broken. Even in terrible winter weather conditions, the Germans
were able to reinforce and even counterattack in those sectors
most threatened. The offensive did succeed in wearing down
the Germans so that a similar offensive on their part was
not possible and the dispatch of reinforcements south delayed.
Command limits in the game represent the supply (all forces)
and command (Soviet) problems that plagued commanders on both
sides. Weather, as always, is an outside force that can destroy
the best laid plans. Soviet forces include those poised to
launch the second phase of the operation and pinch off the
salient. Players can optionally release these forces to operate
with the first phase, although supply problems will reduce
the effective period of operations if they do so.
I was very happy with the game and the system and set it
aside as one to be produced later. It wasn't too many months
later when Mike asked about doing a game on the Bulge in a
small format. I offered to do one using the same system and
America Triumphant was quickly produced. Supply was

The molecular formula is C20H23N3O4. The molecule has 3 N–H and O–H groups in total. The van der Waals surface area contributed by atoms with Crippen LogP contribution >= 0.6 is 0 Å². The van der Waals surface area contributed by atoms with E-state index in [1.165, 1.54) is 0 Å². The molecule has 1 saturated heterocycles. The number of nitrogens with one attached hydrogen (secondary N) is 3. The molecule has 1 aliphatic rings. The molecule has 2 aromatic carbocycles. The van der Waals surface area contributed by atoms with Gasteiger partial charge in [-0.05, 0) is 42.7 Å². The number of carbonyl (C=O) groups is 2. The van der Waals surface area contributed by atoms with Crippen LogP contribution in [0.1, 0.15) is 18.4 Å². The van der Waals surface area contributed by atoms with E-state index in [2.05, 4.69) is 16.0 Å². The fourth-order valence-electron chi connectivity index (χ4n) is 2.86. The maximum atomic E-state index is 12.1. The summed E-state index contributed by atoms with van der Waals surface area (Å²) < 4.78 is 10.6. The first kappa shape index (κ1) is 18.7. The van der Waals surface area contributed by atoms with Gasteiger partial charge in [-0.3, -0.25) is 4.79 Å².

not a problem for the Americans, so it was dropped, but German
fuel shortages were conveniently portrayed by the command
limits table. The possibility of the German player receiving
outside reinforcements was pretty good and additional units
were historically committed after the offensive began. The
replacement pool concept was born and the German player given
the ability to request additional units.
Two additional games have been produced: Gazala,
which uses a scale different enough to require the addition
of anti-tank combat, and Alsace, a small game covering
operations along the southern French-German border in late
1944 and early 1945, most famously the German Nordwind offensive.
Each game includes scenarios of operations that were planned,
but not conducted and Alsace can be played in conjunction
with America Triumphant and forces and supplies from
one game sent to the other. Alsace, and others, include